In yesterday's release, both companies said they are eyeing the potential to put together a complete solution for investment management firms, that spans portfolio modeling, compliance, execution, operations, analytics, post-trade reporting and a financial-services network.

Part of the allure of acquiring buy-side OMSs is still the Macgregor Financial Network (MFN), which reaches 280 or so brokers as well as electronic communications networks (ECNs) and alternative trading systems (ATSs).

"That carries some clout," comments Denise Valentine, analyst at Celent Communications, adding that MFN is the oldest OMS, though other competitors are launching similar financial networks. "Right now Charles River is launching one, FMC has FMCNet in Canada and is going to bring it into the U.S., and SunGard has the SunGard Transaction Network (STN)," Valentine notes.

But Valentine says Macgregor ought to be run as a separate company. "If the buy-side community perceives that there's a conflict of interest or a product that is an ITG broker product, they are less happy about it," she says.

One question is whether Macgregor will continue to be perceived as a broker/neutral platform since it will be owned by ITG, a technology provider that offers its own algorithmic trading strategy servers, and has a broker/dealer that operates the POSIT crossing network.

"In terms of being aligned to a broker-dealer, you certainly lose some level of independence but, at the same time, there aren't that many independent technology providers out there," notes Sang Lee, managing partner at Aite Group, who compares the situation to Goldman Sachs owning the REDIPlus platform and Citigroup acquiring Lava Trading.

Many institutions already use the Macgregor Financial Network to route orders to alternative trading destinations such as Liquidnet, Pipeline and POSIT.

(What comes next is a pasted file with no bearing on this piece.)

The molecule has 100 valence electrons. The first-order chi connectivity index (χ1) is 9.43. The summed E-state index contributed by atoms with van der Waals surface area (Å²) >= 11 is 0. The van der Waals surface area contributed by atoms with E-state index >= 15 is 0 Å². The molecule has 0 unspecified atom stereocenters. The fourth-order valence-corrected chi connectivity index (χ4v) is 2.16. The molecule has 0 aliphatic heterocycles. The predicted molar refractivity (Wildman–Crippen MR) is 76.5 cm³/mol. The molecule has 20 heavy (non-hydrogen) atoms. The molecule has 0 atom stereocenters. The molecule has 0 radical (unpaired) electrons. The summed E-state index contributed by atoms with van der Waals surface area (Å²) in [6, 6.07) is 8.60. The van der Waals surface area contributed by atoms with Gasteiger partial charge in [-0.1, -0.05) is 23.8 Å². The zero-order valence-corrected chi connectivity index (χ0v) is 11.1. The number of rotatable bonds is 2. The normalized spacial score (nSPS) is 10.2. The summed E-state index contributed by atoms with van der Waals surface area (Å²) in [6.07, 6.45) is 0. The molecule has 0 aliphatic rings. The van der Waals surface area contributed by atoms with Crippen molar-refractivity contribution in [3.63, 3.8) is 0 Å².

"If other people had bought Macgregor, they could be hostile to Liquidnet, but ITG is broker-neutral. They just want to get the trade done," according to Steven McLaughlin, managing partner in Financial Technology Partners, the San Francisco-based investment bank that was the exclusive strategic financial adviser to ITG in the transaction -- and also arranged Liquidnet's $250 million private equity financing earlier this year.

Management for ITG and Macgregor assured customers that both companies are committed to remaining broker-neutral.

In an e-mail sent to clients after the transaction was announced, Steven Levy, president and CEO of Macgregor, said, "It is important to note that your broker neutrality and anonymity requirements will continue to be held paramount. You will continue to be able to trade with any broker and liquidity venue you chose."

Killian emphasizes that ITG is a neutral broker-dealer, noting that 15 percent to 20 percent of its revenues are generated by other broker-dealers and that Macgregor also serves broker-dealer customers. "I don't see any change in the way that we or they do business with the institutions," Killian says.

The transaction is expected to close in the third quarter of 2005. Ivy is Editor-at-Large for Advanced Trading and Wall Street & Technology. Ivy is responsible for writing in-depth feature articles, daily blogs and news articles with a focus on automated trading in the capital markets. As an industry expert, Ivy has reported on a myriad ... View Full Bio